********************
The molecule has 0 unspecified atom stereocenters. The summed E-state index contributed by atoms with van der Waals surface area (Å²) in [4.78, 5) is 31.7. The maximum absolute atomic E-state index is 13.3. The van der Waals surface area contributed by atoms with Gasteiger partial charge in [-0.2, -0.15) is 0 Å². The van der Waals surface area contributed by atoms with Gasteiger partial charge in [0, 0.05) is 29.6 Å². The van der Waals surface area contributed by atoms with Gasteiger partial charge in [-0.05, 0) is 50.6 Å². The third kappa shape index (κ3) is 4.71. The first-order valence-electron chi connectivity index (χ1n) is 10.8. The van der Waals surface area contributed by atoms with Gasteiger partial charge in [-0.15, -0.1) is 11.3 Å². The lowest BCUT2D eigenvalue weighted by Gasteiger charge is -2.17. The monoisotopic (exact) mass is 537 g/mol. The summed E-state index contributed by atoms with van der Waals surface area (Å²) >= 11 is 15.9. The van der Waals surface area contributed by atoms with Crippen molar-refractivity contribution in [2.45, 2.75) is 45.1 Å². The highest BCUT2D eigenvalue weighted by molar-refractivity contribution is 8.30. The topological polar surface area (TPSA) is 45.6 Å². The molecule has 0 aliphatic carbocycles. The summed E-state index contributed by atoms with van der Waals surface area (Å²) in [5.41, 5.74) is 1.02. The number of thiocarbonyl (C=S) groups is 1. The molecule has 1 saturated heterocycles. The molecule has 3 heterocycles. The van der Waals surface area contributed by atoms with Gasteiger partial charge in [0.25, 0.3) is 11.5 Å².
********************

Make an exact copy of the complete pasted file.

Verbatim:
The molecule has 0 unspecified atom stereocenters. The summed E-state index contributed by atoms with van der Waals surface area (Å²) in [4.78, 5) is 31.7. The maximum absolute atomic E-state index is 13.3. The van der Waals surface area contributed by atoms with Gasteiger partial charge in [-0.2, -0.15) is 0 Å². The van der Waals surface area contributed by atoms with Gasteiger partial charge in [0, 0.05) is 29.6 Å². The van der Waals surface area contributed by atoms with Gasteiger partial charge in [-0.05, 0) is 50.6 Å². The third kappa shape index (κ3) is 4.71. The first-order valence-electron chi connectivity index (χ1n) is 10.8. The van der Waals surface area contributed by atoms with Gasteiger partial charge in [-0.15, -0.1) is 11.3 Å². The lowest BCUT2D eigenvalue weighted by Gasteiger charge is -2.17. The monoisotopic (exact) mass is 537 g/mol. The summed E-state index contributed by atoms with van der Waals surface area (Å²) >= 11 is 15.9. The van der Waals surface area contributed by atoms with Crippen molar-refractivity contribution in [2.45, 2.75) is 45.1 Å². The highest BCUT2D eigenvalue weighted by molar-refractivity contribution is 8.30. The topological polar surface area (TPSA) is 45.6 Å². The molecule has 0 aliphatic carbocycles. The summed E-state index contributed by atoms with van der Waals surface area (Å²) in [5.41, 5.74) is 1.02. The number of thiocarbonyl (C=S) groups is 1. The molecule has 1 saturated heterocycles. The molecule has 3 heterocycles. The van der Waals surface area contributed by atoms with Gasteiger partial charge in [0.25, 0.3) is 11.5 Å².